Coronavirus Concerns & Precautions


Our community has been through a lot over the last few months, and all of us are looking forward to resuming our normal habits and routines. While many things changed, our commitment to your safety and well being remains paramount. Infection control has always been a top priority for our practice. Given these unprecedented times you will find that our commitment to meeting and exceeding these standards is unchanged.

Our infection control processes have been enhanced given the world’s recent COVID-19/coronavirus pandemic, ensuring that when you receive care, it is both safe and comfortable. We want to tell you about the heightened infection control procedures we will follow in our practice to keep patients and staff safe.

At a bare minimum, our office follows infection control recommendations made by the American Dental Association (ADA), the U.S. Centers for Disease Control and Prevention (CDC) and the Occupational Safety and Health Administration (OSHA). We follow the activities of these agencies closely so that we are up-to-date on any new rulings or guidance that is issued. We do this to make sure that our infection control procedures are current and adhere to each agencies’ recommendations and to ensure that we provide a safe environment to deliver quality periodontal and implant care.


When you visit our office, you will notice a number of changes, many of which set the standard in our dental community. We made these changes to protect our patients and staff and exceed our previous meticulous procedures:

  • We developed a multi-tiered approach to managing potentially hazardous or contagious particles and droplets in the office that greatly exceeds official recommendations. These include the use of special virucidal (virus killing) mouthrinses, air filtration systems, and decontamination and containment equipment throughout the office. We have even upgraded our dental mirrors that now integrate high-suction to minimize loose aerosols.
  • Our office will communicate with you beforehand to ask pointed screening questions. You will be asked those same questions again when you present to our office.
  • Everyone entering our office will sanitize their hands upon arrival. You will also find multiple hand sanitizing stations throughout the office for frequent and convenient use.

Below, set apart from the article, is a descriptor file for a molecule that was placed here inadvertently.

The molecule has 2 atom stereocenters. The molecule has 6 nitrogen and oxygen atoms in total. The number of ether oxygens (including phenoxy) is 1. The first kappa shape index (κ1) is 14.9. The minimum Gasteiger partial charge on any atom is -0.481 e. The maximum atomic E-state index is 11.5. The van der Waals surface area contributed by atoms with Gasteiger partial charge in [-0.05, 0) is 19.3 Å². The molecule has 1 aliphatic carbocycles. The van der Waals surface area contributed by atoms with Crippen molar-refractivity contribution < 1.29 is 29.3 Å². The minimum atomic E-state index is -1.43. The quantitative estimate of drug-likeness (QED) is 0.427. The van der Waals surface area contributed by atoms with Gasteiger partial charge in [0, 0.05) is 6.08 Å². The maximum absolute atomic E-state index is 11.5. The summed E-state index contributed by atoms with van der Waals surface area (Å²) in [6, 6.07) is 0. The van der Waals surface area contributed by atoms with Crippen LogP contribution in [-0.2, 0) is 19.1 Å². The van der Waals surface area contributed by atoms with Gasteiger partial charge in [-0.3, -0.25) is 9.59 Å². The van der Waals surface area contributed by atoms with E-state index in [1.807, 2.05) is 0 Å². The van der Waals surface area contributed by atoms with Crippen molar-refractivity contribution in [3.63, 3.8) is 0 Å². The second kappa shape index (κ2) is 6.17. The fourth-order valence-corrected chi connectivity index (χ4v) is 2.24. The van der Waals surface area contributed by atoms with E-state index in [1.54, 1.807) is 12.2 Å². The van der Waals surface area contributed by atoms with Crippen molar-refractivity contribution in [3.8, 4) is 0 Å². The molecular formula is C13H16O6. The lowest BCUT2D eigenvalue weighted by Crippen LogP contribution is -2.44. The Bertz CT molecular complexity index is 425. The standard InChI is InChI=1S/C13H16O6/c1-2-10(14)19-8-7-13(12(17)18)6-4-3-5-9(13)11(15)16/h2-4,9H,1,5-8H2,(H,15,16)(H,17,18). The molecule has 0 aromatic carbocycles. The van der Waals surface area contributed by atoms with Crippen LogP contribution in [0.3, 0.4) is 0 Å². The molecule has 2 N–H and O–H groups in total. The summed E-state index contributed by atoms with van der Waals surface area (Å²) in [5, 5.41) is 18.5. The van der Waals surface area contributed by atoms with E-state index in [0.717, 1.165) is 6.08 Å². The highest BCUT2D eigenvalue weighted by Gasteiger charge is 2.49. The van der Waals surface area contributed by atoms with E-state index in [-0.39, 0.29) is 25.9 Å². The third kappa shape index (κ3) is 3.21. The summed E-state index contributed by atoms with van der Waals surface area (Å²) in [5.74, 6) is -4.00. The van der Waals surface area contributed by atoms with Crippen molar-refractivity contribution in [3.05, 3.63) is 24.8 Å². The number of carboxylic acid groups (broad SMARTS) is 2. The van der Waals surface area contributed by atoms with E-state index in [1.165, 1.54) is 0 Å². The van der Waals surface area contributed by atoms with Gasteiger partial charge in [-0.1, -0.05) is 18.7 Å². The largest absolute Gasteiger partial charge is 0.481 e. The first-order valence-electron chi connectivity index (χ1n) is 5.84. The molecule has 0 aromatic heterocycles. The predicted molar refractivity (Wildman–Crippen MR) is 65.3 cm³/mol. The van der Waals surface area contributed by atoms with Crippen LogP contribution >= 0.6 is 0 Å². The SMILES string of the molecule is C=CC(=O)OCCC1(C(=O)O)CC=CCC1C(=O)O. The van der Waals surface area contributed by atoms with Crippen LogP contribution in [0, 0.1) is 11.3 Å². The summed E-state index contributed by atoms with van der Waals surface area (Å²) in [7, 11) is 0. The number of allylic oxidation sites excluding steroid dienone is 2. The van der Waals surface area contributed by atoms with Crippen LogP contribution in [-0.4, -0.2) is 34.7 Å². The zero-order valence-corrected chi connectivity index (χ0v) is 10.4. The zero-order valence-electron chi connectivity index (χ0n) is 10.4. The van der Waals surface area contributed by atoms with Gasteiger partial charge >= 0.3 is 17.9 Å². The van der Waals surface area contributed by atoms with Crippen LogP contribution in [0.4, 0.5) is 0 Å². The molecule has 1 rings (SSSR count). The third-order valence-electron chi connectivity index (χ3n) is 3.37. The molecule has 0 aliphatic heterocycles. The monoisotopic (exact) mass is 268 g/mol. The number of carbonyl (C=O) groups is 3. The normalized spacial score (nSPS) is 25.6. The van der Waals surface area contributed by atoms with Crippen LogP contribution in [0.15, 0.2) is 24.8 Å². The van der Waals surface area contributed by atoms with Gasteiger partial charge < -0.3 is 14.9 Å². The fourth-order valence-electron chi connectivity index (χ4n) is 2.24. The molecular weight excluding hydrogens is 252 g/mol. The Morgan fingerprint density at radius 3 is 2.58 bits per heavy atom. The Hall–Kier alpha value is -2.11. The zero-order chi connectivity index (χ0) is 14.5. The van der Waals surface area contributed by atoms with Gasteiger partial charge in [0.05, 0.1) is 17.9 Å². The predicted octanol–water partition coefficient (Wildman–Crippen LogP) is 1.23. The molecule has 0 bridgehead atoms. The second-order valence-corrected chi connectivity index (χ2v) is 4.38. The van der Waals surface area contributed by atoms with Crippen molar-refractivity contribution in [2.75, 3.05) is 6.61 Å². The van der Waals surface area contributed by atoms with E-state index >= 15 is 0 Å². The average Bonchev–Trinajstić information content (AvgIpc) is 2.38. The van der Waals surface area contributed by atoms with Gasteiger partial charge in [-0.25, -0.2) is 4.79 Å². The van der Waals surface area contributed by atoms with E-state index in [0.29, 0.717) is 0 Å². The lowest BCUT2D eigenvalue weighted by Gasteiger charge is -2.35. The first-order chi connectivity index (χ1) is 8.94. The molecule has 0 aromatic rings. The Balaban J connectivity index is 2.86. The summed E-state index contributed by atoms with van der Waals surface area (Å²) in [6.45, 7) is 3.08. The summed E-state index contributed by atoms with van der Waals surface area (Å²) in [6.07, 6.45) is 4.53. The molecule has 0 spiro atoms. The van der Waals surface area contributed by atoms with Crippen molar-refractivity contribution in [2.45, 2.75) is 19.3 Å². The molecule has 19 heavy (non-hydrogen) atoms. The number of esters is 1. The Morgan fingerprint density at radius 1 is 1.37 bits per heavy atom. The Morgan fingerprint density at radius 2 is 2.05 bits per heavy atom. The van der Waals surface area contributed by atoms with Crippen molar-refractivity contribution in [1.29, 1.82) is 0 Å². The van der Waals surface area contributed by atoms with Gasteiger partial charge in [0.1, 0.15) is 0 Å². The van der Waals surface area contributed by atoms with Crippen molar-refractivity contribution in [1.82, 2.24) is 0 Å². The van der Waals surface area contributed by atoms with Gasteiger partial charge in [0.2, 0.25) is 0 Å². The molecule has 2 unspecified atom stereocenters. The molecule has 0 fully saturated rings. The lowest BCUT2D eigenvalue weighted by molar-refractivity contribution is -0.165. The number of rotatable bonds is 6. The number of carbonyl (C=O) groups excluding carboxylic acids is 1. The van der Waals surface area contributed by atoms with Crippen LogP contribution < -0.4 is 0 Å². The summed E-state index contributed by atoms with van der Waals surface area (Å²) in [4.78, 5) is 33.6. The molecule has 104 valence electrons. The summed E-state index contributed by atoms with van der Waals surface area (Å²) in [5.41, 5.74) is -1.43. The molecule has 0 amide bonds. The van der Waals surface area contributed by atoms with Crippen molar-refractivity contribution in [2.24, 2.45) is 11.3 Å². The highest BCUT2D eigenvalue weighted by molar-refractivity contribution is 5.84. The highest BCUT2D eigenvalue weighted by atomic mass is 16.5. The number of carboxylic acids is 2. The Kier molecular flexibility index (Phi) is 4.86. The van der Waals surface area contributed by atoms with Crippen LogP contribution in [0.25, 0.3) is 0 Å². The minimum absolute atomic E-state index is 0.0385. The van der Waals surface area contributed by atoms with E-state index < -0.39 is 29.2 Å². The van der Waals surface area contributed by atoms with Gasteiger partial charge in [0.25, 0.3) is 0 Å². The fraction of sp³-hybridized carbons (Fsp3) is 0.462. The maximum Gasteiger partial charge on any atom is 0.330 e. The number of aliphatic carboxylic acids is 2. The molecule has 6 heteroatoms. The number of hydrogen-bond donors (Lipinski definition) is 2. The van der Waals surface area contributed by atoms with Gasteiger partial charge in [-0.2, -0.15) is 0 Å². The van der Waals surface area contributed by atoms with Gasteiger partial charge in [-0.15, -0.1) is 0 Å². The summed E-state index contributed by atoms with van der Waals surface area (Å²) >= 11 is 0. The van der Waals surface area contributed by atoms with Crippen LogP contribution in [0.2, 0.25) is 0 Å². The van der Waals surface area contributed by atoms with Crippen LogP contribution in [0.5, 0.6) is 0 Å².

• You will notice that our reception room no longer offers magazines, telephones or public computers. These items are difficult to disinfect and were removed for your safety.
  • Appointments will be managed to allow for social distancing between patients. As a result, while we pride ourselves on accommodating patient needs for appointment times, we may offer you fewer scheduling options than in the past.
  • We will do our best to allow greater time between patients to reduce waiting times for you, as well as to reduce the number of patients in the reception area at any one time.
  • We will be implementing full digital, “touchless” forms for health histories and other necessary information.
  • We will try to reduce the number of times we need to check-up on you in the office by increasing use of Teledentistry. Nonetheless, we remain committed to your successful, seamless and predictable treatment.
  • We may ask your loved ones and companions to remain outside the office during your treatment in order not to expose them to other people unnecessarily.

  1. IQAir: Aerosol suction & high volume room air ultra-filtration in every treatment room.
  2. Face shields.
  3. Upgraded masks.
  4. Full gowns changed for every patient.
  5. Antimicrobial-cooled electric hand-pieces to minimize aerosol production and virulence.

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Remember that maintaining optimal oral hygiene is even more important in times of stress or medical challenge. Periodontal disease, our main scourge, is a chronic infection of the gums and surrounding tissue. While there is no direct evidence connecting oral infection to COVID-19, we know that the greatest number of complications associated with coronavirus occurred in patients with underlying conditions. Logic suggests that better oral health supports better general health, including infection fighting ability.